Delving Into The Past For The Future

Now that’s a heck of a title!  But it’s true of what I find myself doing lately.  To keep the G1: The Guardians series fed with suitable material, I have to plunder our past, and a distant past at that.  It’s a fascinating exploration, though.  In truth, I’ve always had an interest in the ancient post, though I’ve generally avoided Ancient Egypt and the pre-Colombian period of America, especially for Central and South America.  I have an aversion to cultures whose organised religions are based on human sacrifice and those where there’s a distinct leaning to a fascination with death.  Before anybody howls in protest, I realise that most religions have a degree of death-fixation, but I think it fair to say that some really do take that to extremes.  Now, however, I find that I have to explore all ancient cultures and religions, as well as I can with the limited knowledge that we have.

I have known for a very long time that the factual value of ‘history’ is limited.  This is partly because of bias.  Because all written histories are tainted by the prejudices and mistakes of historians, or the fact that some histories have doubtless been written more for propaganda purposes than a true desire to record events, such histories are extremely unreliable.  This problem is made even worse when the written histories are set down long after the events described, because the events pre-date written records.  We quickly plunge into a world of legends lightly sprinkled with a few rare facts, and those facts may actually be wrong!  Once we move from simple events into a commentary on past religions, things become even more tainted.  Every writer now has a religious axe to grind, desiring to demonstrate how superior their ‘modern’ beliefs are compared to the barbarous religions of others, both past and (to them) present.  So all history tends to lean strongly to religious, political or a general societal propaganda and nothing can be taken to be the truth.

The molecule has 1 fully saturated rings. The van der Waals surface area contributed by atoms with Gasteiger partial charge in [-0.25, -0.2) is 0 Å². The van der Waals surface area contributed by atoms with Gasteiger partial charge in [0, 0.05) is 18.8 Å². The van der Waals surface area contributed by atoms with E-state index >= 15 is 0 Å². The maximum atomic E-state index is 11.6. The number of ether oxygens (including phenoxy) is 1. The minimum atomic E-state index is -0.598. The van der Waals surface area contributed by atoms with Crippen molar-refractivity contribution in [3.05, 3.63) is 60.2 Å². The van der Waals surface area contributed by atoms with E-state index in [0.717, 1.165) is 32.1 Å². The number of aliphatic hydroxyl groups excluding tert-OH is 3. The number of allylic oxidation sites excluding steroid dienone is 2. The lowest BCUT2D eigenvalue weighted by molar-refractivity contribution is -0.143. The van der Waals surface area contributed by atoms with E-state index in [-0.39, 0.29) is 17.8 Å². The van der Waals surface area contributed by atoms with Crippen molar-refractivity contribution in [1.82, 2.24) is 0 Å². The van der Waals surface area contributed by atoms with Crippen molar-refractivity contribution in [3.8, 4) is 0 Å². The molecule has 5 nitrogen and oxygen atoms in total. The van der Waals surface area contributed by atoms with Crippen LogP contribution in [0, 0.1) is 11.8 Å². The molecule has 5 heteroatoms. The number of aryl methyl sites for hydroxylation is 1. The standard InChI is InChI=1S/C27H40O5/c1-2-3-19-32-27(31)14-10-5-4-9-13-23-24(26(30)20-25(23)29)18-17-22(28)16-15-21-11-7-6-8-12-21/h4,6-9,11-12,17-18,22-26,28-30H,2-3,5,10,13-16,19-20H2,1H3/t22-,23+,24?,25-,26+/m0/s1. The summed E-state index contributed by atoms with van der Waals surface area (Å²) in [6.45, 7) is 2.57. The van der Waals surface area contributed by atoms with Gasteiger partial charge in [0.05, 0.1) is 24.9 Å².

Where does that leave us?  Many will leap up and down and cry out “archaeological discovery”.  I wish it were so!  I have watched archaeologists at work on television and I’ve felt horrified at the processes portrayed.  Layer after layer of human existence is carefully sifted through, catalogued in superb sketches and careful photography, with very detailed plans of where each individual preserved piece was located.  There is a glowing veneer of ‘science’ overlying it all.  But then you hear the experts in their discussions, and the ‘science’ begins to flicker like a dying light bulb!  Even if the gathered experts al agree, we hear a catalogue of assumptions based on the many tomes of research published by their predecessors.  The concept that those revered persons of the past may have been mistaken rarely surfaces, despite the fact that they may have been guessing based on written histories that I’ve already argued are of little real value – a fact they should know.  And in fact, the experts often don’t agree!  Perhaps they come from different academic origins.  Maybe they are arguing in support of some work they published, touting it as the ‘real truth’.  In short, many (and the more famous they are, the more likely the problem) have their own motives and understandings.

That leaves us amateurs in a limbo.  We can’t trust the commentators of the past, or the ‘scientists’ of today.  But there’s a delightfully useful fact that arises from all of this!  Whatever ‘conventional wisdom’ may say about anything that is no longer a living tradition, we can invent our own ‘truths’!  We are free, because of inevitable human error and prejudice, to do whatever we wish with our most distant past.  That’s a wonderful realisation for writers like myself.  It’s liberating!  Of course, I’ll research as best I may, but the final interpretations can be whatever I desire to make them.  If the archaeologists wish to dispute what I write, they’re free to do so.  At the end of the day, I deal in fiction.  But, are my guesses any less valid than those of somebody who has studied the ‘authorities’?  I wonder…